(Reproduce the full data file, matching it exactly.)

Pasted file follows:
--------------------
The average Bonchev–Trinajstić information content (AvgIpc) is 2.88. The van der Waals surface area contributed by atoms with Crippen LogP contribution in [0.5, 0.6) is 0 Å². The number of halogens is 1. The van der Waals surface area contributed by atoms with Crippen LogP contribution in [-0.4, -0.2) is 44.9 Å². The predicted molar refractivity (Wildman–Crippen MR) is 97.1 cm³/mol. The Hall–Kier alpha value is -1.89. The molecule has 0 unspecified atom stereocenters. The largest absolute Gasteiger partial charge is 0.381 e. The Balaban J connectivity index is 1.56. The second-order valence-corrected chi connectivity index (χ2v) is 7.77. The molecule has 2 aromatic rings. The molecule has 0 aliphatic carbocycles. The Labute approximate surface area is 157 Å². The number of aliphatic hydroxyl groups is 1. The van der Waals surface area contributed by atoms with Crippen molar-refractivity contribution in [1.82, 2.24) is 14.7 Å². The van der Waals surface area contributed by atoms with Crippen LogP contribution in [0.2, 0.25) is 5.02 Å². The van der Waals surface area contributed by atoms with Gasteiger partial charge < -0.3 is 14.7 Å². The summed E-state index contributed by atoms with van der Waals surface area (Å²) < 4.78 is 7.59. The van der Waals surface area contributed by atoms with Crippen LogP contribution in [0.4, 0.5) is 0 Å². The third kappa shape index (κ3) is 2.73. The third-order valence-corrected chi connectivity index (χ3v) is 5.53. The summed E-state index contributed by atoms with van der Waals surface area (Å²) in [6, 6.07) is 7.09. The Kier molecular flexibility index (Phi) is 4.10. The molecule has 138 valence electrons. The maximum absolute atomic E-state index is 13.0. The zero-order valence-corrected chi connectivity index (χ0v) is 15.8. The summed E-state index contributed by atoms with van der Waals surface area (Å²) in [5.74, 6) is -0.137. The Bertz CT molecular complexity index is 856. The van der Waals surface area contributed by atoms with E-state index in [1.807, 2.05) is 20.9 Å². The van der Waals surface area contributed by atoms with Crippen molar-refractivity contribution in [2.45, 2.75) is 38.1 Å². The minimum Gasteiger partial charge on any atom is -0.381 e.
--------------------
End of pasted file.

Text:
The average Bonchev–Trinajstić information content (AvgIpc) is 2.88. The van der Waals surface area contributed by atoms with Crippen LogP contribution in [0.5, 0.6) is 0 Å². The number of halogens is 1. The van der Waals surface area contributed by atoms with Crippen LogP contribution in [-0.4, -0.2) is 44.9 Å². The predicted molar refractivity (Wildman–Crippen MR) is 97.1 cm³/mol. The Hall–Kier alpha value is -1.89. The molecule has 0 unspecified atom stereocenters. The largest absolute Gasteiger partial charge is 0.381 e. The Balaban J connectivity index is 1.56. The second-order valence-corrected chi connectivity index (χ2v) is 7.77. The molecule has 2 aromatic rings. The molecule has 0 aliphatic carbocycles. The Labute approximate surface area is 157 Å². The number of aliphatic hydroxyl groups is 1. The van der Waals surface area contributed by atoms with Crippen molar-refractivity contribution in [1.82, 2.24) is 14.7 Å². The van der Waals surface area contributed by atoms with Crippen LogP contribution in [0.2, 0.25) is 5.02 Å². The van der Waals surface area contributed by atoms with Gasteiger partial charge < -0.3 is 14.7 Å². The summed E-state index contributed by atoms with van der Waals surface area (Å²) < 4.78 is 7.59. The van der Waals surface area contributed by atoms with Crippen LogP contribution in [0.4, 0.5) is 0 Å². The third kappa shape index (κ3) is 2.73. The third-order valence-corrected chi connectivity index (χ3v) is 5.53. The summed E-state index contributed by atoms with van der Waals surface area (Å²) in [6, 6.07) is 7.09. The Kier molecular flexibility index (Phi) is 4.10. The molecule has 138 valence electrons. The maximum absolute atomic E-state index is 13.0. The zero-order valence-corrected chi connectivity index (χ0v) is 15.8. The summed E-state index contributed by atoms with van der Waals surface area (Å²) in [5.74, 6) is -0.137. The Bertz CT molecular complexity index is 856. The van der Waals surface area contributed by atoms with E-state index in [1.807, 2.05) is 20.9 Å². The van der Waals surface area contributed by atoms with Crippen molar-refractivity contribution in [2.45, 2.75) is 38.1 Å². The minimum Gasteiger partial charge on any atom is -0.381 e.